Decades after the 1876 Battle of the Little Bighorn, Stephen Standing Bear, who participated in the tumultuous engagement, recalled its chaos: â€œI could see Indians charging all around me. Then I could see the soldiers and Indians all mixed up and there were so many guns going off that I couldnâ€™t hear them.â€ He also illustrated the battlefield as he saw it in large-scale muslin pictographs, with the largest surviving example currently on view in First Person: Remembering Little Bighorn at the Philbrook Museum of Artâ€™s downtown branch in Tulsa, Oklahoma.
â€œThe number one question Iâ€™m asked about this muslin is: â€˜which one is Custer?â€™ And you donâ€™t see Custer on the muslin,â€ Christina Burke, Philbrookâ€™s curator of Native American and non-Western art, told Hyperallergic. â€œIf you look closely at the figures, all of the soldiers look exactly the same, and thatâ€™s from the Lakota perspective. The details were in identifying the warriors, their shields, their headdresses, the paraphernalia, all of those are real three-dimensional people. The enemies all look the same because it didnâ€™t matter which one Custer was, they were all enemies encroaching on Lakota territory and their way of life.â€
For those who canâ€™t make it to Tulsa, an online interactive allows users to scroll through the muslin and click on points of interest, which highlight this detail of individual warriors. Two Lakota members of the StokÃ YuhÃ (Bare Lance) Society hold crooked lances in their right hands, while a member of the MiwÃ¡tani Society has his red sash staked in the earth, a sign that he was going to stay and fight to the death. A member of the Brave Heart Society is â€œcounting coupâ€ with his eagle feather lance, an act of bravery that required a person to get close enough to hit an enemy by hand.
Carving of a head inv. 30001, Mammoth ivory/bone, c.26,000 years old, Provenance: Archaeological excavation 1936 DolnÃ VÄ›stonice.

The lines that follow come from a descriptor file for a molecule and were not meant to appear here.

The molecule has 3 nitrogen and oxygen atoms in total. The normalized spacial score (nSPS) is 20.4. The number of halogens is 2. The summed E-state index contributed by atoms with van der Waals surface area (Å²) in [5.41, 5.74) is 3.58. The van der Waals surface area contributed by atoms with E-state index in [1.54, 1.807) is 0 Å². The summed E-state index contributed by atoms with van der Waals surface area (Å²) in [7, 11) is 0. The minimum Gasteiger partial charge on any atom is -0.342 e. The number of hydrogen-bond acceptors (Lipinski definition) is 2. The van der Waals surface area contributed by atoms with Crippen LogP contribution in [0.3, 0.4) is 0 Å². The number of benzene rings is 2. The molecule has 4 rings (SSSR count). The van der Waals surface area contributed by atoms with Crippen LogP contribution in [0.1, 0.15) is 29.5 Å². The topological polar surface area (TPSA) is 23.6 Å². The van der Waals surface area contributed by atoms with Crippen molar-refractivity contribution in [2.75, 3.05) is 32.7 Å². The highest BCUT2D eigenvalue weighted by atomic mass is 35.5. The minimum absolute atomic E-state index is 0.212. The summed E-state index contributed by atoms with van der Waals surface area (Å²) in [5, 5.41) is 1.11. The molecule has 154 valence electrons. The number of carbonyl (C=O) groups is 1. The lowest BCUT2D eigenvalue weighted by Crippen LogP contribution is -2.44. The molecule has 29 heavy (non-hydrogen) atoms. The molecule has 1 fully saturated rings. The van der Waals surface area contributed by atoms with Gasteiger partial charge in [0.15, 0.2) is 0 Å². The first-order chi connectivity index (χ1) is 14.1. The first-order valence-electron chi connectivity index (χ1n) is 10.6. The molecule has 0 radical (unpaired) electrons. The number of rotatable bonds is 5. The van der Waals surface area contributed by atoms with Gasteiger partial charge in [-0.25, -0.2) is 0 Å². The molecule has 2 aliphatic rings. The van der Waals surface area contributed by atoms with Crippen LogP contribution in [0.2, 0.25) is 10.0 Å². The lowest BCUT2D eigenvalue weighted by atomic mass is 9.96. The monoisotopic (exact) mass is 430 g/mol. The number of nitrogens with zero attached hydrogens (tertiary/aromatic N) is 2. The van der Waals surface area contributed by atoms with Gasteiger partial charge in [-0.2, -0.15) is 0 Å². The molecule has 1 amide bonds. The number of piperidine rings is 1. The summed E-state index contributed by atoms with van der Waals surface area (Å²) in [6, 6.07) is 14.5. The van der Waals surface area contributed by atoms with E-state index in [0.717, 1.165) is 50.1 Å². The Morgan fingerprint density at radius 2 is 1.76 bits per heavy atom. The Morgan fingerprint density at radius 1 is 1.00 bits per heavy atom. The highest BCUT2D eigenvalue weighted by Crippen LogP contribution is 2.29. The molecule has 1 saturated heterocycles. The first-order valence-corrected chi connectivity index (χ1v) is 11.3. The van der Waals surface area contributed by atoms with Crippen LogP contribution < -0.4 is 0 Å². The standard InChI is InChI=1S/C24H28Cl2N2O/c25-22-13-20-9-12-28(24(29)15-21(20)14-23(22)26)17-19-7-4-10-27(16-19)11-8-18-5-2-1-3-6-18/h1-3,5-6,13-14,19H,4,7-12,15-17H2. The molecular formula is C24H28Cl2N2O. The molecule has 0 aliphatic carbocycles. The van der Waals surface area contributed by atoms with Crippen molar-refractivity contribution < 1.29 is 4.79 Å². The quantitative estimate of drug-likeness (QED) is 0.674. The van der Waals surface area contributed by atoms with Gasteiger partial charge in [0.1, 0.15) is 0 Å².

Lent by: Moravian Museum, Anthropos Institute, Brno, Czech Republic
The above head of a woman, carved in Mammoth ivory, and found in Moravia in 1936 (or 1937) is thought to be 26,000 years old and represents the oldest portrait of a human being ever found.
It is one of a large number of items being featured at the British Museum’s current exhibition titled (Gawd help us!):”Ice Age art: arrival of the modern mind,” running 7 February â€“ 26 May 2013.
This handy on-line catalogue, was published as a kind of legal formality, listing loan items immunized by the British Tribunals, Courts, and Enforcement Act of 2007 from seizure resulting from opportunistic contemporary litigation.
A. Elmer Crowell, A. Elmer Crowell Master of Decoys, Auction Sales, Decoys, Exhibitions, Field Sports, Hunting, Mass Audubon Visual Arts Center
Nesting Canada Goose, Copley Fine Arts Auctions, Sporting Sale, July 15-16, 2009, sold for $661,250
Maine Antique Digest thoughtfully informs us that, too bad! we’ve already missed major Massachusetts events devoted to the work of the renowned Cape Cod decoy carver A. Elmer Crowell (1862-1951) whose carvings have repeatedly set new records for auction prices.
Running curlew, sold at Copley in 2007 for $186,500, setting a decorative bird record
The Massachusetts Audubon Visual Arts Center in Canton had a symposium, Elmer Crowell & Beyond: A Gathering of Collectors & Enthusiasts, alas! on May 2nd, associated with a tremendous (now concluded) Crowell exhibition titled A. Elmer Crowell: Master of Decoys & More.
The good news is that an exhibition catalogue is in the works which will be available from Mass Audubon in the Fall sometime. The title will be A. Elmer Crowell: Master of Decoys. Contact Amy Montague at Mass Audubon.
Meanwhile, another Crowell exhibition A Bird in the Hand: The Carvings of Elmer and Cleon Crowell at the Heritage Museum & Gardens in Sandwich, Massachusetts began in April and will be running through the end of October. MAD thinks it is likely to prove very popular and run longer.
Cleon Crowell and his father A(nthony). Elmer Crowell